Todos somos marineros (in English, We’re All Sailors) was partly inspired by a workshop in which a group of students spent eight hours discussing the opening line of The Merchant of Venice, and a news story about three Russian sailors left stranded in a Peruvian port due to the sudden bankruptcy of the company they worked for. Writer-director Miguel Ángel Moulet developed a story about just that predicament, a story in which two of the sailors are brothers attempting to find their place in the world, stranded in the coastal city of Chimbote, able neither to go home nor to establish a stable life in Peru, living in limbo, tentatively making connections with the locals.
Moulet is a graduate of EICTV, the Cuban film school, where José visits and spends a few days teaching every year, and this is how we come to bring this podcast to you, José having been screened Moulet’s debut feature recently and keen to share it with us. We’re far from the first to see it, the film being on the festival circuit and already having picked up a number of nominations and awards, including the prestigious FIPRESCI Prize at the Toulouse Latin America Film Festival. A screener was made available for us to watch, and we’re so grateful that it was, as it’s a beautiful, sensitive film.
That line from The Merchant of Venice reads: “In sooth, I know not why I am so sad”, and that simple thought informs the tone and themes of Moulet’s entire film. Todos somos marineros is a story about isolation, displacement, loneliness, and a kind of all-encompassing, ethereal sadness. The central four characters pair up throughout the film – the two brothers, Tolya, the elder, who feels a degree of paternal responsibility towards his younger brother Vitya; the cafe owner and her delivery boy, Sonia and Tito, who function as a kind of surrogate mother and son; Tolya and Sonia, who are in a loving relationship, and Vitya and Tito, who grow close and whose relationship leads to the film’s climax and quiet cliffhanger ending. These pairings are developed and expressed subtly, intelligently, and with heart.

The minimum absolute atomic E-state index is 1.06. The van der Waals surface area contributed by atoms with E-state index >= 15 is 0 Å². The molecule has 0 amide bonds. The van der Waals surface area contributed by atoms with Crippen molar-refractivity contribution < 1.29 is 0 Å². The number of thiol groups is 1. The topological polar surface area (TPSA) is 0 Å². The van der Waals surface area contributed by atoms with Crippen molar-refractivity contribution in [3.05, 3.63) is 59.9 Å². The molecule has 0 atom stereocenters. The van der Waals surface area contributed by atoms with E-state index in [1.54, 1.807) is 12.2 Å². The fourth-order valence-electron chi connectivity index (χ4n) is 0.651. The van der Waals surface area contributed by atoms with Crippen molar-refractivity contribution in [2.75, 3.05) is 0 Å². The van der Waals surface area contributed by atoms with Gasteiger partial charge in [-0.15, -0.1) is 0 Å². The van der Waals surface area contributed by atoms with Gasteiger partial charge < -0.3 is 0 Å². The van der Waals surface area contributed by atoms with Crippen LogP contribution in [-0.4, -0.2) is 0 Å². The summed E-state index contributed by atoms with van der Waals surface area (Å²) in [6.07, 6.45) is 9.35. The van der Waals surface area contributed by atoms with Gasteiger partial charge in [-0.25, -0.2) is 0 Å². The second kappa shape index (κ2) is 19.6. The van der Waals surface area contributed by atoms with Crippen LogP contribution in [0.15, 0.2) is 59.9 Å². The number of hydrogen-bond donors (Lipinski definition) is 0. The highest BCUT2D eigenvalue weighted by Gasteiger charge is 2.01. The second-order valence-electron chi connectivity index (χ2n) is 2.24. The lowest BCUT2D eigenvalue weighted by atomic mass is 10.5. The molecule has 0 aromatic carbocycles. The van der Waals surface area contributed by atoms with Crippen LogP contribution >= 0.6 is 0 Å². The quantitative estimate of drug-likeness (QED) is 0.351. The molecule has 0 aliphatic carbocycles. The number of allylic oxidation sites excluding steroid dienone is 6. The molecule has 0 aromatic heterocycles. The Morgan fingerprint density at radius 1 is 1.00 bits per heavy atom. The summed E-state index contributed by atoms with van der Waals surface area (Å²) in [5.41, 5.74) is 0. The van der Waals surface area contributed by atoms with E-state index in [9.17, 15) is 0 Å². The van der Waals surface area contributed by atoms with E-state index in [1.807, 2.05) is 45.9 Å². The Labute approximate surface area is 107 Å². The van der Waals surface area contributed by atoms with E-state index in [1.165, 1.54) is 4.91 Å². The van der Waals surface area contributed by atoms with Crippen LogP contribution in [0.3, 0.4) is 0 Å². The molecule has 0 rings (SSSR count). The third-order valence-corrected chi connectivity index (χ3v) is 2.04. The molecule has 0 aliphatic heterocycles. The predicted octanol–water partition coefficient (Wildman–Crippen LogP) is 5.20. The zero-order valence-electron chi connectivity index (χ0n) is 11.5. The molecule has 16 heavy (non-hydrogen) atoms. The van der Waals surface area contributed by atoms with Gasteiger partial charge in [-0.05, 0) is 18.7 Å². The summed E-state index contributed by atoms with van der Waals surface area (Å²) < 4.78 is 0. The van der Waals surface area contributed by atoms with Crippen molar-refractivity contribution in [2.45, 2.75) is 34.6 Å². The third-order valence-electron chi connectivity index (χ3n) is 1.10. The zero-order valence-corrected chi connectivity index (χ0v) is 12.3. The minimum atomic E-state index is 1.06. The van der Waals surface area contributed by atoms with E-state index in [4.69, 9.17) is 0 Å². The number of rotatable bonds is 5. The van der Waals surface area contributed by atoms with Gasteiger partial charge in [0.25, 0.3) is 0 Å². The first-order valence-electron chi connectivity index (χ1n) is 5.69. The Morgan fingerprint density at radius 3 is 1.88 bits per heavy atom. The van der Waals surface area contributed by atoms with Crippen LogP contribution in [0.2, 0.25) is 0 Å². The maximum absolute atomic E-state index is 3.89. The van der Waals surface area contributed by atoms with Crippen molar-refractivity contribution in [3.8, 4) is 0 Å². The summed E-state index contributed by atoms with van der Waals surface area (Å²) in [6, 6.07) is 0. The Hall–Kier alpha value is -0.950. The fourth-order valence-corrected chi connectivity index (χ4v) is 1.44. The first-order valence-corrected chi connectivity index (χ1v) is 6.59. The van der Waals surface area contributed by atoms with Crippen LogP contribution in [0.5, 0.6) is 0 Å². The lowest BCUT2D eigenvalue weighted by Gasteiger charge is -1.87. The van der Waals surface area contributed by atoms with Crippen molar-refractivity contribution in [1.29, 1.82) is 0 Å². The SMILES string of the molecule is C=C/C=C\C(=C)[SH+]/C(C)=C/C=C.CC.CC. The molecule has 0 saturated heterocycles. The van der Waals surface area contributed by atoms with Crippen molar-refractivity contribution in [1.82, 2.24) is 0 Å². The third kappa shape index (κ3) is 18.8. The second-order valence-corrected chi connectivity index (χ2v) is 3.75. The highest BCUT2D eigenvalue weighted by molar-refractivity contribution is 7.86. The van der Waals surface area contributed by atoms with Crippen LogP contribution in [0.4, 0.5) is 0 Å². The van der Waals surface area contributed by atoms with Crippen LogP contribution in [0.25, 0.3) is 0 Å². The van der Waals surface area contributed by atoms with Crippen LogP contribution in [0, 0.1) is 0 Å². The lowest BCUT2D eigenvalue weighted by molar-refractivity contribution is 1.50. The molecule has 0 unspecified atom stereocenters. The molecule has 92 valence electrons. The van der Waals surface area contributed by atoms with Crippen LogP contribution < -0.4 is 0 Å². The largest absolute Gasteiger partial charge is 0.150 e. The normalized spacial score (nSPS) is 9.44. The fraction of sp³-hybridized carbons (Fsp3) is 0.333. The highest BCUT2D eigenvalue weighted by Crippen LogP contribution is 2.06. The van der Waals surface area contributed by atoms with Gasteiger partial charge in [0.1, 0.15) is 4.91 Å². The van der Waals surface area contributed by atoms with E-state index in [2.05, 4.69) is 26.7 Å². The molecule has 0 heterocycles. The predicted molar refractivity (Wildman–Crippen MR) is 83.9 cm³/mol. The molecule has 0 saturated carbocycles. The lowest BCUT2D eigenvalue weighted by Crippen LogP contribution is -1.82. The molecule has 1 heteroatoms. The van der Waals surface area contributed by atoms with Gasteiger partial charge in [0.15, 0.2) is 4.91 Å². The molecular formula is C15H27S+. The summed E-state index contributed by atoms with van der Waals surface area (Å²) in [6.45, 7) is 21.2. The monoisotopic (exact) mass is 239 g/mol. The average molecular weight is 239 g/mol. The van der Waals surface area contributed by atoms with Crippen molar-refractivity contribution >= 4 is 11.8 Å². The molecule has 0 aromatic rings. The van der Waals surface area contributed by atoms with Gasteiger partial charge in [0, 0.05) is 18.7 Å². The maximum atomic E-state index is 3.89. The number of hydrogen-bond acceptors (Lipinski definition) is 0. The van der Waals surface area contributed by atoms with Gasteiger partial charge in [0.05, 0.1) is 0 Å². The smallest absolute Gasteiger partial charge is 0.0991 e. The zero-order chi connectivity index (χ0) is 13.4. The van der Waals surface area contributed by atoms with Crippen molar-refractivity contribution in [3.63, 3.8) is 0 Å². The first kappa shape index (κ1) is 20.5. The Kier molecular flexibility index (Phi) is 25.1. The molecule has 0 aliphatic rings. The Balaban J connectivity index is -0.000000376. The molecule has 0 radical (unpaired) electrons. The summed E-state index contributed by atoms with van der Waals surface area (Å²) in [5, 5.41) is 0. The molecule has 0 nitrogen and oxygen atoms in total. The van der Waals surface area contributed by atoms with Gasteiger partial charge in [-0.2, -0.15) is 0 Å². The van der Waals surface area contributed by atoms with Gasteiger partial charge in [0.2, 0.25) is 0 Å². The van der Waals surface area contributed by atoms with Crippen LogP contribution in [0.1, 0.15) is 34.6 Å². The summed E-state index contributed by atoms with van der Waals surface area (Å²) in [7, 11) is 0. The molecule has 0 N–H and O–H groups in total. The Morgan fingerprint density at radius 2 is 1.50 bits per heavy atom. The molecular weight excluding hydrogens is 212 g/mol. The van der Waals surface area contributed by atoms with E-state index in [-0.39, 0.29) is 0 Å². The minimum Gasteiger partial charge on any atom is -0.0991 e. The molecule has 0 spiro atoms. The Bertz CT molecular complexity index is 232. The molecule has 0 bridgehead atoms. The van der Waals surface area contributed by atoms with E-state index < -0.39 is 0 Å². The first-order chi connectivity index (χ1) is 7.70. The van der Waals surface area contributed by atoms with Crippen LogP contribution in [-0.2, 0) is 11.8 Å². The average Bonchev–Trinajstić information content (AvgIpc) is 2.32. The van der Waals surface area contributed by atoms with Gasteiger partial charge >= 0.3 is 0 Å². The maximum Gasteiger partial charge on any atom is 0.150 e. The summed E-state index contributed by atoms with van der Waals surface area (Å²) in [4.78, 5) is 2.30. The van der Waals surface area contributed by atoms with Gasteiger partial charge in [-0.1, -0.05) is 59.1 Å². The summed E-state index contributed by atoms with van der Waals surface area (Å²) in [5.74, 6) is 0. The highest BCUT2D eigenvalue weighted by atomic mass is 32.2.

The film makes significant use of long takes, both moving and still, and doesn’t exactly discriminate between when they should and shouldn’t be used. At their best, these shots allow the performances space to breathe, contribute to a delicate, slow pace, or help to convey a rich sense of the characters’ environment; at their worst, they distract from or even obscure what the film is showing us. There’s also use of a trope in which the film opens on a flashforward we’ll return to later, one that effectively establishes a strong mood and mystery but which Mike argues is not purposefully used, and which detracts from the film’s later scenes. (At least, that’s his argument for why he didn’t grasp what was going on in the film’s final third.) On the other hand, there is simply gorgeous cinematography by Camilo Soratti, his camera capturing dense, diffuse natural light infusing the air over Chimbote with extraordinarily beautiful colour and texture. And, overall, Moulet’s direction exhibits a strong control of tone, the film surging with the sense of sadness and loneliness so crucial to it.
There’s more besides all of this to discuss, and we take our time to do so. Todos somos marinerosis an imaginative, rich debut feature that is deservedly earning praise and winning prizes. There’s no predicting if and when it will come to a cinema near you, but if you do get the opportunity to see it, we urge you to jump at it.
José spoke to Miguel Ángel Moulet recently, and their conversation (in Spanish) can be heard here.
The podcast can be listened to in the players above or on iTunes.
With José Arroyo of First Impressions and Michael Glass of Writing About Film.